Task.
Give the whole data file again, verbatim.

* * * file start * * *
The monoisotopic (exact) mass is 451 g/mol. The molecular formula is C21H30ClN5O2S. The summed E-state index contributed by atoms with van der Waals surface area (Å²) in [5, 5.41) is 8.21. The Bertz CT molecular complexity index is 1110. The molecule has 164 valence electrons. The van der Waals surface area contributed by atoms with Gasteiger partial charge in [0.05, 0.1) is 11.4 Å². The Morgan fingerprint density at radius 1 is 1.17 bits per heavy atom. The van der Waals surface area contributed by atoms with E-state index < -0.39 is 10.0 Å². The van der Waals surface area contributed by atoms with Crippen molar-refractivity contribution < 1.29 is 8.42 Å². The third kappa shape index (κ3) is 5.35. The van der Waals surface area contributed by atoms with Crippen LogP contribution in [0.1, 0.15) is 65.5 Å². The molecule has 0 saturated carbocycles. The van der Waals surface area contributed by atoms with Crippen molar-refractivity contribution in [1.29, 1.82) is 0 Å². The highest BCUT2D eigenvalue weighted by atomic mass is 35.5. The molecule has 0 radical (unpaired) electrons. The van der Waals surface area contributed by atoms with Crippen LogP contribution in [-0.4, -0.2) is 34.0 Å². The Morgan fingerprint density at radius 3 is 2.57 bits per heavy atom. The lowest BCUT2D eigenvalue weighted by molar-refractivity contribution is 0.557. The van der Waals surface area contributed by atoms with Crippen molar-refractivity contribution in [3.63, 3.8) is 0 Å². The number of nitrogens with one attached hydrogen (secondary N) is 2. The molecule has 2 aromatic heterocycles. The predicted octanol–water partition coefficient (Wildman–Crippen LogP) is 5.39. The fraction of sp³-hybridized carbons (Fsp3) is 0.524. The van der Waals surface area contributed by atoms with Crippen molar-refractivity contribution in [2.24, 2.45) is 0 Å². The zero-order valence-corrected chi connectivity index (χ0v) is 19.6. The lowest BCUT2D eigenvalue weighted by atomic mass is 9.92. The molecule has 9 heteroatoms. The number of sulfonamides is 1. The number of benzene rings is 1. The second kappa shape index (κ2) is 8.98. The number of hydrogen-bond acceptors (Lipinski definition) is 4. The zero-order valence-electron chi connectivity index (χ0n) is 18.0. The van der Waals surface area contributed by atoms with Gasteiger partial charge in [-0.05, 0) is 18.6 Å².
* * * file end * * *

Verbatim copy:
The monoisotopic (exact) mass is 451 g/mol. The molecular formula is C21H30ClN5O2S. The summed E-state index contributed by atoms with van der Waals surface area (Å²) in [5, 5.41) is 8.21. The Bertz CT molecular complexity index is 1110. The molecule has 164 valence electrons. The van der Waals surface area contributed by atoms with Gasteiger partial charge in [0.05, 0.1) is 11.4 Å². The Morgan fingerprint density at radius 1 is 1.17 bits per heavy atom. The van der Waals surface area contributed by atoms with E-state index < -0.39 is 10.0 Å². The van der Waals surface area contributed by atoms with Crippen molar-refractivity contribution < 1.29 is 8.42 Å². The third kappa shape index (κ3) is 5.35. The van der Waals surface area contributed by atoms with Crippen LogP contribution in [0.1, 0.15) is 65.5 Å². The molecule has 0 saturated carbocycles. The van der Waals surface area contributed by atoms with Crippen molar-refractivity contribution in [1.29, 1.82) is 0 Å². The highest BCUT2D eigenvalue weighted by atomic mass is 35.5. The molecule has 0 radical (unpaired) electrons. The van der Waals surface area contributed by atoms with Crippen LogP contribution in [-0.4, -0.2) is 34.0 Å². The Morgan fingerprint density at radius 3 is 2.57 bits per heavy atom. The lowest BCUT2D eigenvalue weighted by molar-refractivity contribution is 0.557. The van der Waals surface area contributed by atoms with Crippen molar-refractivity contribution in [3.63, 3.8) is 0 Å². The number of nitrogens with one attached hydrogen (secondary N) is 2. The molecule has 2 aromatic heterocycles. The predicted octanol–water partition coefficient (Wildman–Crippen LogP) is 5.39. The fraction of sp³-hybridized carbons (Fsp3) is 0.524. The van der Waals surface area contributed by atoms with Crippen molar-refractivity contribution in [2.24, 2.45) is 0 Å². The zero-order valence-corrected chi connectivity index (χ0v) is 19.6. The lowest BCUT2D eigenvalue weighted by atomic mass is 9.92. The molecule has 9 heteroatoms. The number of sulfonamides is 1. The number of benzene rings is 1. The second kappa shape index (κ2) is 8.98. The number of hydrogen-bond acceptors (Lipinski definition) is 4. The zero-order valence-electron chi connectivity index (χ0n) is 18.0. The van der Waals surface area contributed by atoms with Gasteiger partial charge in [-0.05, 0) is 18.6 Å².